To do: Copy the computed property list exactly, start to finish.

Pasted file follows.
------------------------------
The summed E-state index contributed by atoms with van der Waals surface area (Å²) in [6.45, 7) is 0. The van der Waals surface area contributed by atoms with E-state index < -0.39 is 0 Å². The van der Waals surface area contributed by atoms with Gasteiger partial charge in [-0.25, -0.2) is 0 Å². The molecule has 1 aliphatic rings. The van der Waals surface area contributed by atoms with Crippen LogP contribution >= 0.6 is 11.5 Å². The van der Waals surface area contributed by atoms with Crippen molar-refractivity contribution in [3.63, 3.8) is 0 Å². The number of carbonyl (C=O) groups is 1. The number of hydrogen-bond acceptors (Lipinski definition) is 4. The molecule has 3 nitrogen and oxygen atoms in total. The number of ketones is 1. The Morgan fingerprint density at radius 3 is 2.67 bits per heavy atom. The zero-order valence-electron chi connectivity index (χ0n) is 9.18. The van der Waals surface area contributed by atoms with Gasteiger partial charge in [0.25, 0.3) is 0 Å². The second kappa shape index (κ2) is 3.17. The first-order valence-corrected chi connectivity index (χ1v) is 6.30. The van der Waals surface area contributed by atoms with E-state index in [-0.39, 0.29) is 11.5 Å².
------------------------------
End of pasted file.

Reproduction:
The summed E-state index contributed by atoms with van der Waals surface area (Å²) in [6.45, 7) is 0. The van der Waals surface area contributed by atoms with E-state index < -0.39 is 0 Å². The van der Waals surface area contributed by atoms with Gasteiger partial charge in [-0.25, -0.2) is 0 Å². The molecule has 1 aliphatic rings. The van der Waals surface area contributed by atoms with Crippen LogP contribution >= 0.6 is 11.5 Å². The van der Waals surface area contributed by atoms with Crippen molar-refractivity contribution in [3.63, 3.8) is 0 Å². The number of carbonyl (C=O) groups is 1. The number of hydrogen-bond acceptors (Lipinski definition) is 4. The molecule has 3 nitrogen and oxygen atoms in total. The number of ketones is 1. The Morgan fingerprint density at radius 3 is 2.67 bits per heavy atom. The zero-order valence-electron chi connectivity index (χ0n) is 9.18. The van der Waals surface area contributed by atoms with Gasteiger partial charge in [0.25, 0.3) is 0 Å². The second kappa shape index (κ2) is 3.17. The first-order valence-corrected chi connectivity index (χ1v) is 6.30. The van der Waals surface area contributed by atoms with E-state index in [-0.39, 0.29) is 11.5 Å².